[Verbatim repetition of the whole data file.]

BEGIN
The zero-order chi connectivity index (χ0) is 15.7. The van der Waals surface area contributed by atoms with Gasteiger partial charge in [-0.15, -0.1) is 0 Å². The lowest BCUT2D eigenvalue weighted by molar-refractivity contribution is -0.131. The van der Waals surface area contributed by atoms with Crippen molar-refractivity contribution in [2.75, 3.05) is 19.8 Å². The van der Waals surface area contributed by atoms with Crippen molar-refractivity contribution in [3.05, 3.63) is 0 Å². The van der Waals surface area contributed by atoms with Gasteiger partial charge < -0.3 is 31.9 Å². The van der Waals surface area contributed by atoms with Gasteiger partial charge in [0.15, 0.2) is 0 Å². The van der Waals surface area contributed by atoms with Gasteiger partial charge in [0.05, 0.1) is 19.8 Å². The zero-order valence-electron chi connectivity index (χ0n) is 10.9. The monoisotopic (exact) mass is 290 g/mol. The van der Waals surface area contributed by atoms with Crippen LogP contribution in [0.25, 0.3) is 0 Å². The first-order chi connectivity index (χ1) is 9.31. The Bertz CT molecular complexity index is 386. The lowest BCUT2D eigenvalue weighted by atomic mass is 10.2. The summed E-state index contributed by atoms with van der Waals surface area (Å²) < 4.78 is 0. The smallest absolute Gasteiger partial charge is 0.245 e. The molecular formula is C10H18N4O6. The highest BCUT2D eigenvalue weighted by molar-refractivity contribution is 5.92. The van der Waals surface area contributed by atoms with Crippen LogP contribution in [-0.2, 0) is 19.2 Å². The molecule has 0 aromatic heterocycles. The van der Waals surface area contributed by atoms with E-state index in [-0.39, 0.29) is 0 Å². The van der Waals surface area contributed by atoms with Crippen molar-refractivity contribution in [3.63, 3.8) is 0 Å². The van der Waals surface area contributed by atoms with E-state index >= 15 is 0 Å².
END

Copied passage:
The zero-order chi connectivity index (χ0) is 15.7. The van der Waals surface area contributed by atoms with Gasteiger partial charge in [-0.15, -0.1) is 0 Å². The lowest BCUT2D eigenvalue weighted by molar-refractivity contribution is -0.131. The van der Waals surface area contributed by atoms with Crippen molar-refractivity contribution in [2.75, 3.05) is 19.8 Å². The van der Waals surface area contributed by atoms with Crippen molar-refractivity contribution in [3.05, 3.63) is 0 Å². The van der Waals surface area contributed by atoms with Gasteiger partial charge < -0.3 is 31.9 Å². The van der Waals surface area contributed by atoms with Gasteiger partial charge in [0.15, 0.2) is 0 Å². The van der Waals surface area contributed by atoms with Gasteiger partial charge in [0.05, 0.1) is 19.8 Å². The zero-order valence-electron chi connectivity index (χ0n) is 10.9. The monoisotopic (exact) mass is 290 g/mol. The van der Waals surface area contributed by atoms with Crippen LogP contribution in [0.25, 0.3) is 0 Å². The first-order chi connectivity index (χ1) is 9.31. The Bertz CT molecular complexity index is 386. The lowest BCUT2D eigenvalue weighted by atomic mass is 10.2. The summed E-state index contributed by atoms with van der Waals surface area (Å²) < 4.78 is 0. The smallest absolute Gasteiger partial charge is 0.245 e. The molecular formula is C10H18N4O6. The highest BCUT2D eigenvalue weighted by molar-refractivity contribution is 5.92. The van der Waals surface area contributed by atoms with Crippen LogP contribution in [-0.2, 0) is 19.2 Å². The molecule has 0 aromatic heterocycles. The van der Waals surface area contributed by atoms with E-state index in [-0.39, 0.29) is 0 Å². The van der Waals surface area contributed by atoms with Crippen molar-refractivity contribution in [3.63, 3.8) is 0 Å². The van der Waals surface area contributed by atoms with E-state index >= 15 is 0 Å².